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Old 07-23-08, 04:10 PM   #1
andy e
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Does this line up?

Someone give me assurance (or correction) on this please!

I'm converting a colnago frame with 126mm rear spacing to a fixed gear. I have campy record track hubs and i've just ordered a longer axle to deal with the larger spacing. I have a campy chorus BB and i am considering getting a campy pista crankset off ebay at some point.

So at this point i am about to get some spacers for the rear axle to deal with the spacing correction. If i put a 3mm spacer on each side should that give me a reasonable chainline? Should i just wait and see how it needs to be spaced once i get the crankset? help!
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Old 07-23-08, 04:48 PM   #2
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correct it after you get the crankset...
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Old 07-23-08, 04:58 PM   #3
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Dropout width is irrelevant. Your track hub will retain the same chainline regardless of whether you space out the axle evenly or cold set your frame to 120mm. If you want to run a Pista crankset you need to get the right length BB to deal with the chainline.

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Old 07-23-08, 05:36 PM   #4
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I won't be cold setting the frame, I would like to keep the option of running gears someday. I was under the impression that i could space the axle to move the chainline to one side or the other.
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Old 07-23-08, 05:37 PM   #5
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also a pista crankset isn't something i must have. Something campy to match the rest of it would be nice though. Would a campy road crankset make things easier?
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Old 07-23-08, 05:47 PM   #6
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Originally Posted by andy e View Post
I won't be cold setting the frame, I would like to keep the option of running gears someday. I was under the impression that i could space the axle to move the chainline to one side or the other.
Sure, you can do that, but you'll have to re-dish the wheel. If I were you I would deal with the chainline issue up front whether you're planning on running pista or road cranks and keep the nice Campy track hub axle symetrical.
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Old 07-23-08, 07:47 PM   #7
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Ok i'll do that then. What is the best way to go about changing my chainline from the bottom bracket? I already have the BB, would it be better to play with the axle length or the actual crankset?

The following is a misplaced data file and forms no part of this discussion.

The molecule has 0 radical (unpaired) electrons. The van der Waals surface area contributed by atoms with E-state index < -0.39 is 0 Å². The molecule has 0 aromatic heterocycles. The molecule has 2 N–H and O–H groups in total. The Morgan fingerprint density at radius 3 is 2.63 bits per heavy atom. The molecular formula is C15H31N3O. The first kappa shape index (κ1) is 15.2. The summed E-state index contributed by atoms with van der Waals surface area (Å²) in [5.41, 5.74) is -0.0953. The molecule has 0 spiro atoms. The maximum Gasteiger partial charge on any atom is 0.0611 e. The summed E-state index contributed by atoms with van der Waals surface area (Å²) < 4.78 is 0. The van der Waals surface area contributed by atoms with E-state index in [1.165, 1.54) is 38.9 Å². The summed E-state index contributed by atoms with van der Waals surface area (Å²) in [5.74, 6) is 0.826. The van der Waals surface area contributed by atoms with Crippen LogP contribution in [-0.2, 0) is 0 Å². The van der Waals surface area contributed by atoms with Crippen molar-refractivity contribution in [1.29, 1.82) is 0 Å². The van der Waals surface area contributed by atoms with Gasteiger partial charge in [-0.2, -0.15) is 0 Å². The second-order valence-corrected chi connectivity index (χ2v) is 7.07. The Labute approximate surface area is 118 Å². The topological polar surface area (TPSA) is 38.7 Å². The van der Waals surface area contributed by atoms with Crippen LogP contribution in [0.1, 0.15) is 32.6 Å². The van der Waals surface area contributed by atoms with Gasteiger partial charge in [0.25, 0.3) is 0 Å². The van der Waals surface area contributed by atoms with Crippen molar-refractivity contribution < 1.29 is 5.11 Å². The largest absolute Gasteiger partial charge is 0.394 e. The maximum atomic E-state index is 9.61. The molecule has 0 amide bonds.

Thanks for all the help!
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Old 07-23-08, 08:13 PM   #8
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If you still have a set of road cranks mounted measure the distance between the inner chainring and the center of the seat tube. If it's very close to 42mm you should be set. Use that inner chainring or something a little bigger if you wish and get rid of the outer ring. I don't think you'll get a decent chainline using the outer crank spider unless you use a considerably shorter BB.
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Old 07-23-08, 08:43 PM   #9
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Well right now it is just a frame and a pile of parts. I acquired it as just a frame. So either way i have to buy a new crankset...
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Old 07-23-08, 08:54 PM   #10
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You're actually in a great position because you have a lot of options to get the chainline right. Strongest way to go is to keep that rear axle equally spaced on either side and run the wheel with a symmetrical dish. They make bottom brackets with different spindle lengths, if you're lucky, and you have a three piece bottom bracket, sometimes you can even flip the spindle around to get the correct chainline (assuming it's asymmetrical). If you have a track hub, and add equal spacing to either side of the axle, thus keeping the hub in the same position relative to the rim. That puts your rear cog in the right place to line up with a pista crank. To fine tune the chainline, use chainring spacers. (Unless you're opposed to them, on the grounds of aesthetics, in which case you can safely take a minimal strength hit on that rear wheel and play with the dish and axle spacers.)
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Old 07-23-08, 10:10 PM   #11
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Ok well i will keep the rear axle spaced evenly. The campy bb is 102mm.. and from what i can gather through ebay.. track spindles are 111? So i am assuming that a pista crankset would not line up without replacing the bb... right? Ahh.. i'm trying to work this all out in my head without the parts in front of me, sorry if your having to walk me through this
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Old 07-24-08, 10:52 AM   #12
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Only way to know if it will be right is to get it all set up and measure, then correct. No matter what the stats say, there's always some fudge factor. You can get the wheel redished pretty close and then just tweak the space and dish to finalize.
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